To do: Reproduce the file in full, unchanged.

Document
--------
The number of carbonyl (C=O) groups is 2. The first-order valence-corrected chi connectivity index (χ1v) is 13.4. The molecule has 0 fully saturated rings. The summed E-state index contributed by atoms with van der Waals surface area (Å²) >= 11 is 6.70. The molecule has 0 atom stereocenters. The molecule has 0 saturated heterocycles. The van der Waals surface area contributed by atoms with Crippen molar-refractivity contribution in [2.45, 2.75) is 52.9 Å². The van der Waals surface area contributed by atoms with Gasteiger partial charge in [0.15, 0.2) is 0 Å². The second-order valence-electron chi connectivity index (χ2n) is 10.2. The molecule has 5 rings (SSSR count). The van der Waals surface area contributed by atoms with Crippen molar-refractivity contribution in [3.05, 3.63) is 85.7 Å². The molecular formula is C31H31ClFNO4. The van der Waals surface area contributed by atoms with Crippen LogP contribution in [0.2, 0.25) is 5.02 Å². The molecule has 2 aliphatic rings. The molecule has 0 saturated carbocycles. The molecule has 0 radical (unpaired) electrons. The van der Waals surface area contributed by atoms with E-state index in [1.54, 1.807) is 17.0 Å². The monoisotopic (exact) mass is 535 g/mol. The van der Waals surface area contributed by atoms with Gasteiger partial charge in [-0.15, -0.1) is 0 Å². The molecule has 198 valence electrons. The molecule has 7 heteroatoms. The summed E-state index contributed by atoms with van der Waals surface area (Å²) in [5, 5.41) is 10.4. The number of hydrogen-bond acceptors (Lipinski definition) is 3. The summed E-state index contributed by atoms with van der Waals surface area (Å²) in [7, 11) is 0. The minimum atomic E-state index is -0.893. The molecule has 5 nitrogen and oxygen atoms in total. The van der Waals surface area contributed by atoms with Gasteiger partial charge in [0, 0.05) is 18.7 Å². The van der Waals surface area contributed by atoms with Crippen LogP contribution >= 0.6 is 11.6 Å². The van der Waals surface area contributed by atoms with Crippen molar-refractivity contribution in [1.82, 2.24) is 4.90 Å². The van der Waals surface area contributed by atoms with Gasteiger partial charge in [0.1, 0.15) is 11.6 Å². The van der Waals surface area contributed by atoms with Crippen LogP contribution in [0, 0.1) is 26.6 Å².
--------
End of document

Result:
The number of carbonyl (C=O) groups is 2. The first-order valence-corrected chi connectivity index (χ1v) is 13.4. The molecule has 0 fully saturated rings. The summed E-state index contributed by atoms with van der Waals surface area (Å²) >= 11 is 6.70. The molecule has 0 atom stereocenters. The molecule has 0 saturated heterocycles. The van der Waals surface area contributed by atoms with Crippen molar-refractivity contribution in [2.45, 2.75) is 52.9 Å². The van der Waals surface area contributed by atoms with Gasteiger partial charge in [0.15, 0.2) is 0 Å². The second-order valence-electron chi connectivity index (χ2n) is 10.2. The molecule has 5 rings (SSSR count). The van der Waals surface area contributed by atoms with Crippen molar-refractivity contribution in [3.05, 3.63) is 85.7 Å². The molecular formula is C31H31ClFNO4. The van der Waals surface area contributed by atoms with Crippen LogP contribution in [0.2, 0.25) is 5.02 Å². The molecule has 2 aliphatic rings. The molecule has 0 saturated carbocycles. The molecule has 0 radical (unpaired) electrons. The van der Waals surface area contributed by atoms with E-state index in [1.54, 1.807) is 17.0 Å². The monoisotopic (exact) mass is 535 g/mol. The van der Waals surface area contributed by atoms with Gasteiger partial charge in [-0.15, -0.1) is 0 Å². The molecule has 198 valence electrons. The molecule has 7 heteroatoms. The summed E-state index contributed by atoms with van der Waals surface area (Å²) in [5, 5.41) is 10.4. The number of hydrogen-bond acceptors (Lipinski definition) is 3. The summed E-state index contributed by atoms with van der Waals surface area (Å²) in [7, 11) is 0. The minimum atomic E-state index is -0.893. The molecule has 5 nitrogen and oxygen atoms in total. The van der Waals surface area contributed by atoms with Gasteiger partial charge in [0, 0.05) is 18.7 Å². The van der Waals surface area contributed by atoms with Crippen LogP contribution >= 0.6 is 11.6 Å². The van der Waals surface area contributed by atoms with Crippen molar-refractivity contribution in [1.82, 2.24) is 4.90 Å². The van der Waals surface area contributed by atoms with Gasteiger partial charge in [0.1, 0.15) is 11.6 Å². The van der Waals surface area contributed by atoms with Crippen LogP contribution in [0, 0.1) is 26.6 Å².